In contrast to the words and actions of Phygellus and Hermogenes, Onesiphorus went to great lengths and effort to search out Paul in Rome and comfort him and was not ashamed of his “chain.” Notice the term “the house of Onesiphorus.” It is possible that Onesiphorus had died by this time, so the request for mercy went to his “house.” A similar term is used at the end of the epistle: “the household of Onesiphorus” (2 Tim. 4:19). The terminology suggests that he was married and had children. Paul added, “The Lord grant unto him [Onesiphorus] that he may find mercy of the Lord in that day [at the time of his future reward].”

Onesimus and Onesiphorus may have been the same individual (Philem. 10; Col. 4:9). Both names have the same basic meaning in Greek, namely, “profitable” and “bringing profit,” and both individuals certainly brought spiritual “profit” and refreshment to Paul. Not only was his original contact with Onesimus in Rome, but Paul was now in Rome when he mentioned Onesiphorus, who had helped him in Ephesus earlier. Onesimus was a slave, and Paul sent him back to his master, Philemon, with a letter of high recommendation. Philemon was a believer and an influential brother who had meetings in his home. The fact he had servants indicates that he was probably a man of means. If Philemon did free Onesimus, the former slave may have taken the new name of Onesiphorus. (Since the two epistles to Timothy were written at the end of Paul’s life, the name Onesiphorus was a later name.)

Incidentally, Paul’s impersonal letter to the Hebrews as a people was also written at the end of his life. To write that epistle, with its scope and breadth of thought, required tremendous effort and concentration, especially considering the lack of light in the dungeon and Paul’s poor eyesight.

Another possibility is that the ringleaders Phygellus and Hermogenes, in addition to turning whole ecclesias and their elders against Paul in his imprisonment, were also causing disaffection in the household of Onesiphorus. If so, Paul was asking God to have mercy on that household because of what Onesiphorus had done for him. Having searched diligently for Paul in the dungeon in Rome, Onesiphorus often refreshed him and was not ashamed of the apostle’s “chain.” In the search for Paul, there was always the possibility that Onesiphorus himself would be imprisoned.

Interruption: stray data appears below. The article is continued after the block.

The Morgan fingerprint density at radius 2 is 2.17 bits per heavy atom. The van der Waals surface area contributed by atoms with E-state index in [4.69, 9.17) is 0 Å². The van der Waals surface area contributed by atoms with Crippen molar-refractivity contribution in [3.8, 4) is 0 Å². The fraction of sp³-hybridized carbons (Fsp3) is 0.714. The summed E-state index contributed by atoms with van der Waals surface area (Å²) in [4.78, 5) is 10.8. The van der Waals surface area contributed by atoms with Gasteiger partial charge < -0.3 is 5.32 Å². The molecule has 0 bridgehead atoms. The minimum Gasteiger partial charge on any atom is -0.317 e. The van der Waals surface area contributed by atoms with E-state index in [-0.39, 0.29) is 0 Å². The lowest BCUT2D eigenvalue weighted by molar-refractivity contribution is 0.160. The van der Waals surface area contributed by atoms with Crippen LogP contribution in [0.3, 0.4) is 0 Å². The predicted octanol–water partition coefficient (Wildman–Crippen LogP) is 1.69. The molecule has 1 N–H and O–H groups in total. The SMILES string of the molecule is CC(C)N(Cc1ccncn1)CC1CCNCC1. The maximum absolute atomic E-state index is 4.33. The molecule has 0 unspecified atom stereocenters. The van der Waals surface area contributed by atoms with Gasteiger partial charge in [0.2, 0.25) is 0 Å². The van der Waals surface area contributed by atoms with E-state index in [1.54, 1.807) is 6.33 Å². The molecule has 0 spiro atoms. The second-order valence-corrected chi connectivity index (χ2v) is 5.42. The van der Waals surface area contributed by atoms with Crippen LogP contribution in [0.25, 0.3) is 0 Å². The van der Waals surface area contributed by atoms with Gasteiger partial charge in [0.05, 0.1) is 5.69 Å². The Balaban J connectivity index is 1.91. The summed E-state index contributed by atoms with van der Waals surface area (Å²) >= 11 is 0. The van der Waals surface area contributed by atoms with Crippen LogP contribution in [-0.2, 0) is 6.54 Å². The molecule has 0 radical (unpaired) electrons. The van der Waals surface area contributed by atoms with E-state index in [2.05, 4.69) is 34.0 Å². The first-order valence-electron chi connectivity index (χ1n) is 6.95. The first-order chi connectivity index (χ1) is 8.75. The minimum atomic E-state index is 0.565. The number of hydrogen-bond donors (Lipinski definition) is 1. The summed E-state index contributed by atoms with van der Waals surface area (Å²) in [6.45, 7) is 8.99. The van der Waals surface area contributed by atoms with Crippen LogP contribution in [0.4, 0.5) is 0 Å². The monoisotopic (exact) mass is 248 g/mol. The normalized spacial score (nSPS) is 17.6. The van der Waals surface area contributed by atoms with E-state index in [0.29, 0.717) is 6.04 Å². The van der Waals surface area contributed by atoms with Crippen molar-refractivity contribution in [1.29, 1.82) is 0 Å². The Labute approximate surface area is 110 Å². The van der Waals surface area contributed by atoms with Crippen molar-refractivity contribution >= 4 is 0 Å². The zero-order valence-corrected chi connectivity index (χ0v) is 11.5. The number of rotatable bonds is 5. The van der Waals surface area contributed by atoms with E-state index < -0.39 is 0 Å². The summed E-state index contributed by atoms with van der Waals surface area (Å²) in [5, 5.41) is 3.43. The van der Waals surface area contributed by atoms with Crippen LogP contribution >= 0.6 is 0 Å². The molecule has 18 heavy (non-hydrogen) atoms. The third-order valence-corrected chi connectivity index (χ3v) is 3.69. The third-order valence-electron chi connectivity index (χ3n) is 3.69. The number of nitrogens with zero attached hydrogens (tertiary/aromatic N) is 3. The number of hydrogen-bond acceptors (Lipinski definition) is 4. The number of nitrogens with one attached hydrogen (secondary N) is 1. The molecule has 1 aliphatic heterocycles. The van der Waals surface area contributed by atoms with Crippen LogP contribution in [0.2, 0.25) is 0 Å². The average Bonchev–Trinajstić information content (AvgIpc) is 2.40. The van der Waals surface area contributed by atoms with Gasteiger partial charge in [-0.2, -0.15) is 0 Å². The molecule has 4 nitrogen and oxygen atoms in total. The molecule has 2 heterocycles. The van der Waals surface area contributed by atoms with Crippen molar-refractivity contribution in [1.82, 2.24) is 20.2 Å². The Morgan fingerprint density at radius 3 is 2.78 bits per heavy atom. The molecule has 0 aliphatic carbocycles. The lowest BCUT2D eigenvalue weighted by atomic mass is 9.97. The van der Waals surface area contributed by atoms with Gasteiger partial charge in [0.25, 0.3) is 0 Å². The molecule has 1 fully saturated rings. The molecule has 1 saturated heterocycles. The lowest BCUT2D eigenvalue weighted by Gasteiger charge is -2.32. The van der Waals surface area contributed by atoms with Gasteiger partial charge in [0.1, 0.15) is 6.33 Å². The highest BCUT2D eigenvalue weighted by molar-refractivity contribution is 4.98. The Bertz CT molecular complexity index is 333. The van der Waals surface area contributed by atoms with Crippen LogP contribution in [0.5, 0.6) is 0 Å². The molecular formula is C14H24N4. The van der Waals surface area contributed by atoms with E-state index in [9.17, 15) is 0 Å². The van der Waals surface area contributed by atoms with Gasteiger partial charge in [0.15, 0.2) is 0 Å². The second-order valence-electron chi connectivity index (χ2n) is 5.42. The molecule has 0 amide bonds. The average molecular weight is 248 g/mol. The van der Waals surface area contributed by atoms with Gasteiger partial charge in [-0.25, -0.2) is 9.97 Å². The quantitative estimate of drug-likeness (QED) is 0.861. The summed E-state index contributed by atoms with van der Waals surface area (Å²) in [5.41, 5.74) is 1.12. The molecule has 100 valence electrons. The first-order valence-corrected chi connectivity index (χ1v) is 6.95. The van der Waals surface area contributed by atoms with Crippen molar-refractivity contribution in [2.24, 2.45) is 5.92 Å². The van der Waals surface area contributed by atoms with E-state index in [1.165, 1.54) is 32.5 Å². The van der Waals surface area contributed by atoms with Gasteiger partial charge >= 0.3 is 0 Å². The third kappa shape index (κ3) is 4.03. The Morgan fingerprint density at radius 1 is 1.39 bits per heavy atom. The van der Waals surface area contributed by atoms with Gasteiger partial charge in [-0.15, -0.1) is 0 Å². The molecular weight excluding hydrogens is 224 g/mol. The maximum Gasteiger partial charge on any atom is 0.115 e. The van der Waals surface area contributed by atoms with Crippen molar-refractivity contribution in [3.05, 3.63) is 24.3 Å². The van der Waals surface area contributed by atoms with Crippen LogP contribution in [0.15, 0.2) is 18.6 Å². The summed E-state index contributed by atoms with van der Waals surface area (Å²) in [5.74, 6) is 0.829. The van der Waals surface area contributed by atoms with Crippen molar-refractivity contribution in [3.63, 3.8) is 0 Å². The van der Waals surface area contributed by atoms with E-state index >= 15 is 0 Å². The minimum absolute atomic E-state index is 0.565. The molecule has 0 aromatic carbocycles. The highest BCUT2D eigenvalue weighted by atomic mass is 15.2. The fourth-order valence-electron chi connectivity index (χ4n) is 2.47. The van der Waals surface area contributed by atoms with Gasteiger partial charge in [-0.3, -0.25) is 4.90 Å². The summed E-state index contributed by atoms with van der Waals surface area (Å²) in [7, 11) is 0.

In the Mideast, the Far East, and parts of Europe, the family and one’s posterity were very meaningful. If Onesiphorus had died and his household had turned away, Paul would be very reluctant to think unfavorably of them, in spite of their disaffection. Because of the faithfulness of Onesiphorus, Paul prayed that his household would not come under special condemnation.

Now we can understand the atmosphere of disaffection for Paul that surrounded Timothy. If “all” had turned against Paul in Asia Minor, we can appreciate the charge and burden the apostle put on Timothy to uphold the Word and the banner of truth. Providentially, the Lord shifted the Apostle John, a son of “thunder,” to that area (Mark 3:17).

Paul said, “The Lord give mercy unto the house of Onesiphorus.” If a sin is committed against another person, we cannot grant the perpetrator carte blanche forgiveness, for the matter is between the one who did the injury and the injured party. If someone sins against God, we cannot forgive the individual unless he first makes the matter right before God. Part of the Lord’s Prayer is, “Forgive us our trespasses, as we forgive those who trespass against us.”

Forgiveness operates between us and others, but we cannot interfere with affairs that involve others. It is true that we can make recommendations—but very carefully, for we are often given one-sided information. When two people have a dispute, we usually listen more to a friend and how he colors the matter, but both may be partially responsible. Or the other party may be innocent, and the one we think is telling the truth is withholding information. Thus it is very hard to be a judge in the present life. In the final analysis, the Lord is the judge.

When Stephen was stoned, he pleaded for mercy on behalf of those who were guilty. His request was permissible because they were stoning him. Thus God could recognize Stephen’s request on that basis. Some brethren are very forgiving of the sins of others when they have no right to grant forgiveness. It is easy to be loving and kind when there is no cost to us personally.

(1982 Study with Excerpts from 1999 Study)